The African Union, Chairman, President Thomas Yayi Boni of Benin has announced that preparations are underway for the organisation to send a peace-keeping force to Mali with the backing of the United Nations. Speaking yesterday May at the end of a State visit to France, Yayi Boni said the ongoing dialogue in Mali was good but could not be allowed to drag on forever.
He explained that the final details of the force were yet to be worked out, saying it could take the form of the AU peacekeeping force, AMISON in Somalia. He announced that French President François Hollande had expressed his country’s backing for the force, provided it was approved by the United Nations Security Council.
While lauding the efforts of the mediator, President Blaise Compaore and the Economic Community of West African States, ECOWAS Chairman, President Alassane Ouattara of Côte d’Ivoire in restoring peace to Mali, the AU Chairman said the priorities for now were strengthening constitutional rule, restoring Mali’s territorial integrity and ensuring religious tolerance by rejecting the declaration of Islamic Shariah law in the north. Agreeing that Africans are people of dialogue, the Beninois leader warned that talks could not be allowed to continue without any end in sight while the secular nature of the Malian State was at stake.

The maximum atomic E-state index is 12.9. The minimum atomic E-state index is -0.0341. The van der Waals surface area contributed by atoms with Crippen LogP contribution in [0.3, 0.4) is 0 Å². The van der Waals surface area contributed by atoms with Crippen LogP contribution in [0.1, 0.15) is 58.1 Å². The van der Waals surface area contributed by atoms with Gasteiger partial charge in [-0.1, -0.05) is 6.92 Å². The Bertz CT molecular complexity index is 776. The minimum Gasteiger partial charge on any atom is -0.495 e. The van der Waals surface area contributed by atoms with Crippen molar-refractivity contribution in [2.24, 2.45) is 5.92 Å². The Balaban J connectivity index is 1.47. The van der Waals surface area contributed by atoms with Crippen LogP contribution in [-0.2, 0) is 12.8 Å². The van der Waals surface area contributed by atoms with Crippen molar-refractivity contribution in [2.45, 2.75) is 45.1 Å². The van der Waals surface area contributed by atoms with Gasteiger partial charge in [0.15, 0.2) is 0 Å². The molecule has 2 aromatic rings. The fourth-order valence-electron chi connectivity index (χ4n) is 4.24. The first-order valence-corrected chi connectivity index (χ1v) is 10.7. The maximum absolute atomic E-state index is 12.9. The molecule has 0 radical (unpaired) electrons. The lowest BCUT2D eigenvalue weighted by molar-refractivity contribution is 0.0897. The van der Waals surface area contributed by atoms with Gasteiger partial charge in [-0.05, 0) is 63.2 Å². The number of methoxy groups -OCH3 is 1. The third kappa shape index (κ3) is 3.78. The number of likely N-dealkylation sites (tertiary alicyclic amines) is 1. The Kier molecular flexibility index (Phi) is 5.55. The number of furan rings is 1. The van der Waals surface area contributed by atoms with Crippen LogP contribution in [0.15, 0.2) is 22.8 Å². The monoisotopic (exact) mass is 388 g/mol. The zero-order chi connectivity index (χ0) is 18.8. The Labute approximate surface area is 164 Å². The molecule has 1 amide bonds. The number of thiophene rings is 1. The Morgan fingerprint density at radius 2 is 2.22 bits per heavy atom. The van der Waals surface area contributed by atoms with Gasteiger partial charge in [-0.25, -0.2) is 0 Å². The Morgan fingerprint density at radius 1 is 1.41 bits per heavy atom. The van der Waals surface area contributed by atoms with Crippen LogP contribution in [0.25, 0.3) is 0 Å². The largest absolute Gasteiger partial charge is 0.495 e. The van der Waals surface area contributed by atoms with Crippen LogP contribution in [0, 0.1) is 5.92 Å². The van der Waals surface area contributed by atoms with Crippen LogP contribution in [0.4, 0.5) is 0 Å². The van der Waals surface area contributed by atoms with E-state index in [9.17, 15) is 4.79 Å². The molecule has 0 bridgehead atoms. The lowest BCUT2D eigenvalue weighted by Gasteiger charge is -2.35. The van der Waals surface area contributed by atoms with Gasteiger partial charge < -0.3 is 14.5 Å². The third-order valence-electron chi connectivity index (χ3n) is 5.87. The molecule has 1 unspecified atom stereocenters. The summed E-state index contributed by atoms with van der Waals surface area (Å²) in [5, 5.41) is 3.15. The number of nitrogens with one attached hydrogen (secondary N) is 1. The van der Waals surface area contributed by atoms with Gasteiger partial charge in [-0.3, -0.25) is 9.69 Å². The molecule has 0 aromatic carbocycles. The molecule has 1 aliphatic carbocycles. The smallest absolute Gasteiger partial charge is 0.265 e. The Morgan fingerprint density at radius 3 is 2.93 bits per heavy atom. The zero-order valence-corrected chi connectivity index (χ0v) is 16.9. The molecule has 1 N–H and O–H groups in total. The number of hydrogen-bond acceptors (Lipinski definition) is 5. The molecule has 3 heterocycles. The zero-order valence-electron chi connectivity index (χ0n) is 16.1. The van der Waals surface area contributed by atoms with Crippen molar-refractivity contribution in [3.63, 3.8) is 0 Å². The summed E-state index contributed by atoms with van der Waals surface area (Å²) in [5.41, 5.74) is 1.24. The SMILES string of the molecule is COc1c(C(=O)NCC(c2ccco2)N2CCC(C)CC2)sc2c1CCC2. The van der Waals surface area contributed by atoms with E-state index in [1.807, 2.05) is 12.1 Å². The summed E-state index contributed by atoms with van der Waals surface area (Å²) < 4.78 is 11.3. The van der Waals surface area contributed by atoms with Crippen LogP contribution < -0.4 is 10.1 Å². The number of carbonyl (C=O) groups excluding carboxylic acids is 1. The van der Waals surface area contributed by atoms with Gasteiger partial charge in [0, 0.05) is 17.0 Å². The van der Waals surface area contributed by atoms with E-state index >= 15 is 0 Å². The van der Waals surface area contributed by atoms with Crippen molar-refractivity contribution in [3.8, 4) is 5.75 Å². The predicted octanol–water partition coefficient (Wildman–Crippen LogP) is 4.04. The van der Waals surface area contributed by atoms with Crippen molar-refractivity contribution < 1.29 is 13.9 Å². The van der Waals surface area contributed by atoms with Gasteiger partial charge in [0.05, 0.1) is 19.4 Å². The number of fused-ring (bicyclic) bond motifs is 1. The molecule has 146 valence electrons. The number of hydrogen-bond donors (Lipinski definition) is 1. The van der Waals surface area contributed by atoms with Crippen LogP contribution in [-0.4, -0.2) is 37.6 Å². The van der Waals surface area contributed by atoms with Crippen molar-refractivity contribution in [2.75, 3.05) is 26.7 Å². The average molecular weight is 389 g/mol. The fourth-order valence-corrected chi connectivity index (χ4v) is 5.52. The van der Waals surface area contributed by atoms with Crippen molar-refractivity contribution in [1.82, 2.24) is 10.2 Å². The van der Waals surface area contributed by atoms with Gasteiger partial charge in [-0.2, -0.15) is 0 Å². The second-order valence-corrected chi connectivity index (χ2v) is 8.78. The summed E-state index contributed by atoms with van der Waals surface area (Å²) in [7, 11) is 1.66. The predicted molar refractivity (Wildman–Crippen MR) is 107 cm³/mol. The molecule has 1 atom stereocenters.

He warned that the situation in Mali should not be allowed to become like that in Afghanistan with Arab terrorists everywhere, adding that the free flow of heavy and light weapons, and drugs was dangerous to the whole sub-region. He described the behaviour of the Movement for the Liberation of Azawad, (MNLA), Ansar Dine and al-Qaeda in the Islamic Maghreb, (AQMI) rebels in the north as intolerable, saying they were terrorists.
Interim President Dioncounda Traore and Prime Minister Cheick Modibo Diarra must be allowed to conclude their tenure unhindered and the former military junta must return to the barracks, he said. President Boni pointed out the need for Africa to propose a solution to the Malian crisis before seeking logistic and other forms of support from the UN and international community.
Asked if he was not afraid of the veto of Russia and China at the UN Security Council to block a vote sanctioning such a force, he said he did not think so as the crisis in Mali has to do with territorial integrity, coupled with the risk of spread of terrorism.